Direct oral anticoagulants (DOACs) are a more manageable alternative than vitamin K antagonists (VKAs) to prevent stroke in patients with nonvalvular atrial fibrillation and to prevent and treat venous thromboembolism. Despite their widespread use in clinical practice, there are still some unresolved issues on optimizing their use in particular clinical settings. Herein, we reviewed the current clinical evidence on uses of DOACs from pharmacology and clinical indications to safety and practical issues such as drugs and food interactions. Dabigatran is the DOAC most affected by interactions with drugs and food, although all DOACs demonstrate a favorable pharmacokinetic profile. Management issues associated with perioperative procedures, bleeding treatment, and special populations (pregnancy, renal and hepatic impairment, elderly, and oncologic patients) have been discussed. Literature evidence shows that DOACs are at least as effective as VKAs, with a favorable safety profile; data are particularly encouraging in using low doses of edoxaban in elderly patients, and edoxaban and rivaroxaban in the treatment of venous thromboembolism in oncologic patients. In the next year, DOAC clinical indications are likely to be further extended.

Direct Oral Anticoagulants: From Randomized Clinical Trials to Real-World Clinical Practice

Roberti R.;Iannone L. F.;Palleria C.;Curcio A.;Rossi M.;Sciacqua A.;Armentaro G.;Vero A.;Manti A.;Cassano V.;Russo E.;De Sarro G.;Citraro R.
2021-01-01

Abstract

Direct oral anticoagulants (DOACs) are a more manageable alternative than vitamin K antagonists (VKAs) to prevent stroke in patients with nonvalvular atrial fibrillation and to prevent and treat venous thromboembolism. Despite their widespread use in clinical practice, there are still some unresolved issues on optimizing their use in particular clinical settings. Herein, we reviewed the current clinical evidence on uses of DOACs from pharmacology and clinical indications to safety and practical issues such as drugs and food interactions. Dabigatran is the DOAC most affected by interactions with drugs and food, although all DOACs demonstrate a favorable pharmacokinetic profile. Management issues associated with perioperative procedures, bleeding treatment, and special populations (pregnancy, renal and hepatic impairment, elderly, and oncologic patients) have been discussed. Literature evidence shows that DOACs are at least as effective as VKAs, with a favorable safety profile; data are particularly encouraging in using low doses of edoxaban in elderly patients, and edoxaban and rivaroxaban in the treatment of venous thromboembolism in oncologic patients. In the next year, DOAC clinical indications are likely to be further extended.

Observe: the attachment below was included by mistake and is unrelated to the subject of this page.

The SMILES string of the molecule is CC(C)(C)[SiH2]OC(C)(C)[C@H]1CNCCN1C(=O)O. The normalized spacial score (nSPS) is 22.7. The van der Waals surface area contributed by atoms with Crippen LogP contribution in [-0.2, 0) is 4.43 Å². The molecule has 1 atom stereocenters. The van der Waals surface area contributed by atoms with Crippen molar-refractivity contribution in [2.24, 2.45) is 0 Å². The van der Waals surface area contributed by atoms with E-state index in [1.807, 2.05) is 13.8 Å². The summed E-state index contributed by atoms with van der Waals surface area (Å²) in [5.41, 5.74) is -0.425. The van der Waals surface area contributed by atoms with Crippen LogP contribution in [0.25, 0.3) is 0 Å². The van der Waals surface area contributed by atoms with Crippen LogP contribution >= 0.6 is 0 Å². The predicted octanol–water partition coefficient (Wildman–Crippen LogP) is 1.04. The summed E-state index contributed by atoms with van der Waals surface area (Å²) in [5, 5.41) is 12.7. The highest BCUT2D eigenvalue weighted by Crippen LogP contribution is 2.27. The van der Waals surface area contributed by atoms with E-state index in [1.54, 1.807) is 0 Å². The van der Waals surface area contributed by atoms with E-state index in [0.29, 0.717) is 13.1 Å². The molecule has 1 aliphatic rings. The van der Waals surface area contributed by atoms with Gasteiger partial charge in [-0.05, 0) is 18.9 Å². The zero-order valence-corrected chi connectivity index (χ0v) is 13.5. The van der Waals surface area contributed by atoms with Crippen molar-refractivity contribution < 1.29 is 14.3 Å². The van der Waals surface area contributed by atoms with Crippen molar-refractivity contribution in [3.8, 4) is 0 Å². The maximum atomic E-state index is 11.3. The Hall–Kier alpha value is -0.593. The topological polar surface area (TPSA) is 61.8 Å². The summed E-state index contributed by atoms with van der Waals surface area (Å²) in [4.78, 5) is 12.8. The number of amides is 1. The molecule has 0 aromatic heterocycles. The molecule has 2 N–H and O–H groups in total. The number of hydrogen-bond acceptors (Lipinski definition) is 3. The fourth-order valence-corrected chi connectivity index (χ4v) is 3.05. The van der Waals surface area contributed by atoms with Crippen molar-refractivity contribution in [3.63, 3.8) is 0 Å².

2021
clinical practice
Direct oral anticoagulants
drug–drug interactions
pharmacology
randomized clinical trials
safety
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Utilizza questo identificativo per citare o creare un link a questo documento: https://hdl.handle.net/20.500.12317/71785
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